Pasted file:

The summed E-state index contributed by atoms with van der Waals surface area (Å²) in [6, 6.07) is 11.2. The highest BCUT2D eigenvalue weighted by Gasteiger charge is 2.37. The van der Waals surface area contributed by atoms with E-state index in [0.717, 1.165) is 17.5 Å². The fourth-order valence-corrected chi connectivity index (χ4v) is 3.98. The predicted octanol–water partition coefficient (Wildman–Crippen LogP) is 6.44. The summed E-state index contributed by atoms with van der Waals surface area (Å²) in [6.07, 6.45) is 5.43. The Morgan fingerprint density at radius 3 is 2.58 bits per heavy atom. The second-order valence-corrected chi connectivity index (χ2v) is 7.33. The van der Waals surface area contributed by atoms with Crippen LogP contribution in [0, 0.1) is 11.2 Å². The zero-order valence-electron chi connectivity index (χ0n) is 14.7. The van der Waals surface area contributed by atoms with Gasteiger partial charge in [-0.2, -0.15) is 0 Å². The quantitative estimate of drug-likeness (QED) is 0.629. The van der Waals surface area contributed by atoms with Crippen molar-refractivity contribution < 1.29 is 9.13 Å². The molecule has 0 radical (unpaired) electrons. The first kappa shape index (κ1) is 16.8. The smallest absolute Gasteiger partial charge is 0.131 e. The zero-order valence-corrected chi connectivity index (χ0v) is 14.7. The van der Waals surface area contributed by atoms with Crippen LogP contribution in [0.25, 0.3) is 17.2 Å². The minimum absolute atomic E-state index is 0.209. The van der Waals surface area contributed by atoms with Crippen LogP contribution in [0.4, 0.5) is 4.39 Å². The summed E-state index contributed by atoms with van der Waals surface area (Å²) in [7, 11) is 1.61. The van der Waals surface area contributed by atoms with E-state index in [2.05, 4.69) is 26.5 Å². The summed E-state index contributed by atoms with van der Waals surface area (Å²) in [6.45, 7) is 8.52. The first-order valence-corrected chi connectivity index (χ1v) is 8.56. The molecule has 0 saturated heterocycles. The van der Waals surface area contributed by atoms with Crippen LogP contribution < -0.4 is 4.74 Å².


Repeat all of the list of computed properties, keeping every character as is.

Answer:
The summed E-state index contributed by atoms with van der Waals surface area (Å²) in [6, 6.07) is 11.2. The highest BCUT2D eigenvalue weighted by Gasteiger charge is 2.37. The van der Waals surface area contributed by atoms with E-state index in [0.717, 1.165) is 17.5 Å². The fourth-order valence-corrected chi connectivity index (χ4v) is 3.98. The predicted octanol–water partition coefficient (Wildman–Crippen LogP) is 6.44. The summed E-state index contributed by atoms with van der Waals surface area (Å²) in [6.07, 6.45) is 5.43. The Morgan fingerprint density at radius 3 is 2.58 bits per heavy atom. The second-order valence-corrected chi connectivity index (χ2v) is 7.33. The van der Waals surface area contributed by atoms with Crippen LogP contribution in [0, 0.1) is 11.2 Å². The zero-order valence-electron chi connectivity index (χ0n) is 14.7. The van der Waals surface area contributed by atoms with Gasteiger partial charge in [-0.2, -0.15) is 0 Å². The quantitative estimate of drug-likeness (QED) is 0.629. The van der Waals surface area contributed by atoms with Crippen molar-refractivity contribution < 1.29 is 9.13 Å². The molecule has 0 radical (unpaired) electrons. The first kappa shape index (κ1) is 16.8. The smallest absolute Gasteiger partial charge is 0.131 e. The zero-order valence-corrected chi connectivity index (χ0v) is 14.7. The van der Waals surface area contributed by atoms with Crippen LogP contribution in [0.25, 0.3) is 17.2 Å². The minimum absolute atomic E-state index is 0.209. The van der Waals surface area contributed by atoms with Crippen LogP contribution in [0.4, 0.5) is 4.39 Å². The summed E-state index contributed by atoms with van der Waals surface area (Å²) in [7, 11) is 1.61. The van der Waals surface area contributed by atoms with E-state index in [2.05, 4.69) is 26.5 Å². The summed E-state index contributed by atoms with van der Waals surface area (Å²) in [6.45, 7) is 8.52. The first-order valence-corrected chi connectivity index (χ1v) is 8.56. The molecule has 0 saturated heterocycles. The van der Waals surface area contributed by atoms with Crippen LogP contribution < -0.4 is 4.74 Å².